My view is that different faith groups are connected in the overall dynamic of becoming but they are not necessarily the same, even at the most fundamental experiential level.
That perspective is based on personal religious experience, which (obviously) I cannot share with everyone. So making a scientific claim here is problematic. However, we can, as Marko Ivan Rupnik puts it, employ a “rational-experiential” approach to religious experience.
Talking about the Catholic idea of discerning God’s will, which includes the belief that we are able to discern different spiritual influences, Rupnik says:
It is important to state that no matter how important reading about discernment can be, discernment is a reality into which one must be initiated. This initiation requires a rational-experiential approach.¹
On this point I agree. But Rupnik goes on to say that discernment never happens alone. A qualified (Catholic) spiritual director is necessary. And it’s on the second part of this claim that I raise some questions. For example,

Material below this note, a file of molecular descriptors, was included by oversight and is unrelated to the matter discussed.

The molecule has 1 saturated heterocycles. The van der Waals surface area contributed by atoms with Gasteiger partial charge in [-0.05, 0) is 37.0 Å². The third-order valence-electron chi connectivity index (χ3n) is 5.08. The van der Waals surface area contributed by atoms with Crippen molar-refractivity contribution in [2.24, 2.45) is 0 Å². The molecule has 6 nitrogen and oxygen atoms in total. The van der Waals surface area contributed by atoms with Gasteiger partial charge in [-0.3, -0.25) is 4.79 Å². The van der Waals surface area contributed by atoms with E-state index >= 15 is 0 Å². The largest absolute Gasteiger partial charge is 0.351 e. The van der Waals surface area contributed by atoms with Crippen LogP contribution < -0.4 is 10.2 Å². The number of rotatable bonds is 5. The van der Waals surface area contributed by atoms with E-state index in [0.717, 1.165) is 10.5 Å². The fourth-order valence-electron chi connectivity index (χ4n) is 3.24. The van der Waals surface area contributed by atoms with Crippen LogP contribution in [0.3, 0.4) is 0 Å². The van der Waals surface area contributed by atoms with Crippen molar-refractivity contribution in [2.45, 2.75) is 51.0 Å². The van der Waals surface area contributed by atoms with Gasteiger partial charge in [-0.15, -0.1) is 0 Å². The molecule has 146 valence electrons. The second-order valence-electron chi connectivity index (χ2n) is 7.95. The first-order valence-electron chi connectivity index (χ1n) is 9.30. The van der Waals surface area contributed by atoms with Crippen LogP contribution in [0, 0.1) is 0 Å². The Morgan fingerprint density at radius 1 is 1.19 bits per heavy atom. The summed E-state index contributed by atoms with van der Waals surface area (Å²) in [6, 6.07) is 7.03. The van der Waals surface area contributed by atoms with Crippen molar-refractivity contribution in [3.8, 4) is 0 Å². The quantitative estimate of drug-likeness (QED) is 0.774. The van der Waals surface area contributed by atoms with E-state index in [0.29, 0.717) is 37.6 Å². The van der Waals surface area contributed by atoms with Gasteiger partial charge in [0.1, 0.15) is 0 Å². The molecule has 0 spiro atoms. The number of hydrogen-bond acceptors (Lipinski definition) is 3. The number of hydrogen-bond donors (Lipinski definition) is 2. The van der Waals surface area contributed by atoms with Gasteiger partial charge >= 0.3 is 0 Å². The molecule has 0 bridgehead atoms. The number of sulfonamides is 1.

- How do we know that a given Catholic spiritual director is qualified to direct us correctly?
- Does not the Catholic saint, Faustina Kowalska, write in her Divine Mercy Diary that some of her confessors were too inexperienced to understand her, and that she didn’t tell them everything because she had learned that they would get it wrong and mislead her? If this kind of misdirection could happen within the sacrament of confession, could it not happen with an assigned spiritual director?²
Anyhow, I digress. The point of this post is to stimulate debate about various kinds of religion, how they differ but could also work together.
¹ Marko Ivan Rupnik, SJ. Discernment: Acquiring the Heart of God, Pauline Books and Media, 2006, p.4
² Later in the book she says she realized that holding back at confession was a sin, which makes for slightly confusing reading.